The Labour Ministry says it is considering whether to refuse Amnesty International Thailand a new operating licence after determining the rights group had failed to comply with certain legal requirements.
Boonchob Suthamanaswong, the permanent secretary, on Tuesday said Amnesty International Thailand had submitted a renewal application with the ministry following the expiry of the old licence on Jan 20. Licence renewals take place every two years. The request will be looked at by a ministry panel tasked with enforcing regulations regarding operating licences granted to international non-governmental organisations (NGOs).
The panel’s job is to ensure NGOs comply with Labour Ministry regulations.
A decision to grant or renew a licence depends on certain criteria, including the organisation not working for profit or being driven by a political agenda that threatens national security, Mr Boonchob said.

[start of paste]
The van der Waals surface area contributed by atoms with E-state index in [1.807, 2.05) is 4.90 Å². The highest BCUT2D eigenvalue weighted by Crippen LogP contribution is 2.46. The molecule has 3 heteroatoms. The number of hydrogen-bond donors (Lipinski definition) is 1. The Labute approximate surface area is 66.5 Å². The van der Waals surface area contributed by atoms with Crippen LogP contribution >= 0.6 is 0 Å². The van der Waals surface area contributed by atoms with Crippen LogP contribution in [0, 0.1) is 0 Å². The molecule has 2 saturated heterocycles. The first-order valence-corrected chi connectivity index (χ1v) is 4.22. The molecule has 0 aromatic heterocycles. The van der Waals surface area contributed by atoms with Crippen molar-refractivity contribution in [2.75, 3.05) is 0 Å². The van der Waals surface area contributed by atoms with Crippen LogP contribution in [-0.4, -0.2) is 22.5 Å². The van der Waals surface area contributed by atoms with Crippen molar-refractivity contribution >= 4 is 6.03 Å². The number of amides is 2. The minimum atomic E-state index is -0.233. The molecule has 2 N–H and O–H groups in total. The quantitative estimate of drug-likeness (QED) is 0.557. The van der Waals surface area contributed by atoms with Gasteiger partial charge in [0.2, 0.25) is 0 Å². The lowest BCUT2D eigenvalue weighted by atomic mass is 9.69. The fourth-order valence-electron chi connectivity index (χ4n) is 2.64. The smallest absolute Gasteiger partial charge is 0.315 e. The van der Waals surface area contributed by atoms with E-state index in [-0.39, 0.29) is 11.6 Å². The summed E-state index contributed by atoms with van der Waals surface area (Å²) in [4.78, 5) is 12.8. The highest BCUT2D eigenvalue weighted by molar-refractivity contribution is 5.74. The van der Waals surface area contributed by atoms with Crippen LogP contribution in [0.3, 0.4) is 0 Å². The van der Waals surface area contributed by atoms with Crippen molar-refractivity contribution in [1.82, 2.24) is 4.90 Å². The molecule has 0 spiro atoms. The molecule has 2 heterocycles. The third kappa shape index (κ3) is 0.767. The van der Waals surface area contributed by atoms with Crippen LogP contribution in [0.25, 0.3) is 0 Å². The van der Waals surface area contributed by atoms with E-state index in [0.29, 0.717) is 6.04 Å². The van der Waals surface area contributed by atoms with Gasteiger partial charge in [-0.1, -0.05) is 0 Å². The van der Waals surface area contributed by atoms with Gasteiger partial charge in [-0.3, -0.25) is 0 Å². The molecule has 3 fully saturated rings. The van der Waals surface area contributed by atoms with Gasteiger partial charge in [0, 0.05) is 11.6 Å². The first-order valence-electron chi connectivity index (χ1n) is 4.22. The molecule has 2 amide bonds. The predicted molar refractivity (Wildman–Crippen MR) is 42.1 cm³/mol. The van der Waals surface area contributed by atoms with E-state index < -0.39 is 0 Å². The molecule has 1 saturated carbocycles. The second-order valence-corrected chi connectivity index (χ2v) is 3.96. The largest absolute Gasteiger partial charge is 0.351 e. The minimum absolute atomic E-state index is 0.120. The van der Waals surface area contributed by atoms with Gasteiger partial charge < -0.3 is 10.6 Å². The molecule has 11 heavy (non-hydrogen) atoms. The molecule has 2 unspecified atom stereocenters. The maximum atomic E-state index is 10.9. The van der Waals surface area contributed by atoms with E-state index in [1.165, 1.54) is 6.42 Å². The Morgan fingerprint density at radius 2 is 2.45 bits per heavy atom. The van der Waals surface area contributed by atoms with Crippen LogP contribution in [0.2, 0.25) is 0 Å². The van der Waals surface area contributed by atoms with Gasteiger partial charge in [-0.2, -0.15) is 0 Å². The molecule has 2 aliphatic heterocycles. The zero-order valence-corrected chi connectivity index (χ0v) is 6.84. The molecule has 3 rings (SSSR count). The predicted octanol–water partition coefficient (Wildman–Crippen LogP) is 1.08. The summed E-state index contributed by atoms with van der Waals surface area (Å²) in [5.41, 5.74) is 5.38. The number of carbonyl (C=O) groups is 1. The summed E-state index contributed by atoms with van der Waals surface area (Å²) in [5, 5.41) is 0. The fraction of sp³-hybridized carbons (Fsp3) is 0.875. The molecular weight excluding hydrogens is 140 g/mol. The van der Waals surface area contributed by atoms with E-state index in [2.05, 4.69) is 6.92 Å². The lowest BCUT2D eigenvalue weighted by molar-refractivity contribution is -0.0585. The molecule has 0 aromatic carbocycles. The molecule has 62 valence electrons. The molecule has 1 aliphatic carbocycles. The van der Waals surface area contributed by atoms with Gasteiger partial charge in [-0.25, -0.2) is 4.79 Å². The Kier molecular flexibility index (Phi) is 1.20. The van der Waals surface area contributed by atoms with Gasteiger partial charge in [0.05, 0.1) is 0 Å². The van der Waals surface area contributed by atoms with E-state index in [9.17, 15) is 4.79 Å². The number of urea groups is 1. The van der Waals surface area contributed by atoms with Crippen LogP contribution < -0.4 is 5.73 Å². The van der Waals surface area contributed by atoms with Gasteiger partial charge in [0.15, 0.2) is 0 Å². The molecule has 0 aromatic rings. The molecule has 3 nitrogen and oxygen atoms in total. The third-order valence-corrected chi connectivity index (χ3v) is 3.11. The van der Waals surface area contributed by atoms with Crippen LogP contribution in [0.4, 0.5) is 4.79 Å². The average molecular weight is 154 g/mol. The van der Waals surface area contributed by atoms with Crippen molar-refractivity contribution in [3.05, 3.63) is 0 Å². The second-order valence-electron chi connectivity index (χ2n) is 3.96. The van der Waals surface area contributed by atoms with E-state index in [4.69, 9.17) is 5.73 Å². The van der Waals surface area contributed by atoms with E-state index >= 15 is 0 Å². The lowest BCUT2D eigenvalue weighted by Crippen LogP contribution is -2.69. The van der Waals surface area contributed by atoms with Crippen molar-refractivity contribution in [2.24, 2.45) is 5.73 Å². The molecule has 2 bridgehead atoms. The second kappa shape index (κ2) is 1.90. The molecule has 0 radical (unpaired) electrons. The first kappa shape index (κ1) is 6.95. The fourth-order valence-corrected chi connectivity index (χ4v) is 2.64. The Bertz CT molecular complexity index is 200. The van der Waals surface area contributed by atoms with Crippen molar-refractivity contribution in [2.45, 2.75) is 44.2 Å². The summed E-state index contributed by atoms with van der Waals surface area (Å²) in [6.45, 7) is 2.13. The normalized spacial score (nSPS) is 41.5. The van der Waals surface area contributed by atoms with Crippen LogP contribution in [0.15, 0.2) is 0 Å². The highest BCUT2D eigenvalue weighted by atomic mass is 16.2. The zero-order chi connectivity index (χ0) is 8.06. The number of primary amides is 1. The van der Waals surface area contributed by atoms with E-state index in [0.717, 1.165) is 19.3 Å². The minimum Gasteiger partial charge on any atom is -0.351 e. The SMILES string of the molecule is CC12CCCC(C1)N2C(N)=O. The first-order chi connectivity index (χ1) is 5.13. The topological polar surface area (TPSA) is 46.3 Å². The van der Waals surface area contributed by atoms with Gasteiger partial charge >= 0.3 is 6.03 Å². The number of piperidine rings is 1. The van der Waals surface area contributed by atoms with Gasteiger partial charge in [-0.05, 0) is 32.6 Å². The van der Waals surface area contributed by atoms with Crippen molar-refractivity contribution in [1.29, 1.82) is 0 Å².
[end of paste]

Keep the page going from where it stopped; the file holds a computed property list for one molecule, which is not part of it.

The permanent secretary further noted that the organization failed to submit its six-month activity report and has been accused of taking a political stance that undermines the country’s stability.
Amnesty’s support for protest leaders who were already found to violate the law by the Constitution Court has prompted outrage from critics who said that the organization is causing unrest in the country.
The petition opposing Amnesty’s presence had attracted 1.2 million signatures, said Seksakol Atthawong, a former red shirt known as “Rambo Isan”, now a vice-minister in the Office of the Prime Minister.
Mr Seksakol also fronts a new political party called Ruam Thai Sang Chart, which has pledged to propose Gen Prayut as prime minister in the next election.